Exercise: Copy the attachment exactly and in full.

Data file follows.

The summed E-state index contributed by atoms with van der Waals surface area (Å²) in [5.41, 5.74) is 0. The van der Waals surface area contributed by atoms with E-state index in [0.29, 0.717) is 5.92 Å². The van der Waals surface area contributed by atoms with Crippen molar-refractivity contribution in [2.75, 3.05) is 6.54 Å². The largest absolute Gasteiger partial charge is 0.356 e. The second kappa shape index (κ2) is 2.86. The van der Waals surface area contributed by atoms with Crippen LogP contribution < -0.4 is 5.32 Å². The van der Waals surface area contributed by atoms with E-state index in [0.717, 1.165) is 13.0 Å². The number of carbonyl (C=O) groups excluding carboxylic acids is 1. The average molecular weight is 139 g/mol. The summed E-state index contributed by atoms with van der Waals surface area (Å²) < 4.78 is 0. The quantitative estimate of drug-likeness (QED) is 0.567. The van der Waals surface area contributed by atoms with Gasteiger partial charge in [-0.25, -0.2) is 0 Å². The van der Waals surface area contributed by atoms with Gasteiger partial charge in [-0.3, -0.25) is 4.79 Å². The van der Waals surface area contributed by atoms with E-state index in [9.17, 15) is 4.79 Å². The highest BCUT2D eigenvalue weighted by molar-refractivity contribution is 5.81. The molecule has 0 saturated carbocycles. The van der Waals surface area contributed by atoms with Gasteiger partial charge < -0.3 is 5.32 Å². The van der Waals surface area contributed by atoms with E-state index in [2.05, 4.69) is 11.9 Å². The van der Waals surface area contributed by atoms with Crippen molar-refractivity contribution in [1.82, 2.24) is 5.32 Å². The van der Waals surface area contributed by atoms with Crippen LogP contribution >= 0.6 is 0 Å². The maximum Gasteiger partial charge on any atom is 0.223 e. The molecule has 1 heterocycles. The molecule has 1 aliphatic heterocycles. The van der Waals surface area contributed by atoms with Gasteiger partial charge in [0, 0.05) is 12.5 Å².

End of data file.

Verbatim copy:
The summed E-state index contributed by atoms with van der Waals surface area (Å²) in [5.41, 5.74) is 0. The van der Waals surface area contributed by atoms with E-state index in [0.29, 0.717) is 5.92 Å². The van der Waals surface area contributed by atoms with Crippen molar-refractivity contribution in [2.75, 3.05) is 6.54 Å². The largest absolute Gasteiger partial charge is 0.356 e. The second kappa shape index (κ2) is 2.86. The van der Waals surface area contributed by atoms with Crippen LogP contribution < -0.4 is 5.32 Å². The van der Waals surface area contributed by atoms with E-state index in [0.717, 1.165) is 13.0 Å². The number of carbonyl (C=O) groups excluding carboxylic acids is 1. The average molecular weight is 139 g/mol. The summed E-state index contributed by atoms with van der Waals surface area (Å²) < 4.78 is 0. The quantitative estimate of drug-likeness (QED) is 0.567. The van der Waals surface area contributed by atoms with Gasteiger partial charge in [-0.25, -0.2) is 0 Å². The van der Waals surface area contributed by atoms with Gasteiger partial charge in [-0.3, -0.25) is 4.79 Å². The van der Waals surface area contributed by atoms with E-state index in [9.17, 15) is 4.79 Å². The highest BCUT2D eigenvalue weighted by molar-refractivity contribution is 5.81. The molecule has 0 saturated carbocycles. The van der Waals surface area contributed by atoms with Gasteiger partial charge < -0.3 is 5.32 Å². The van der Waals surface area contributed by atoms with E-state index in [2.05, 4.69) is 11.9 Å². The van der Waals surface area contributed by atoms with Crippen molar-refractivity contribution in [1.82, 2.24) is 5.32 Å². The van der Waals surface area contributed by atoms with Crippen LogP contribution >= 0.6 is 0 Å². The maximum Gasteiger partial charge on any atom is 0.223 e. The molecule has 1 heterocycles. The molecule has 1 aliphatic heterocycles. The van der Waals surface area contributed by atoms with Gasteiger partial charge in [0, 0.05) is 12.5 Å².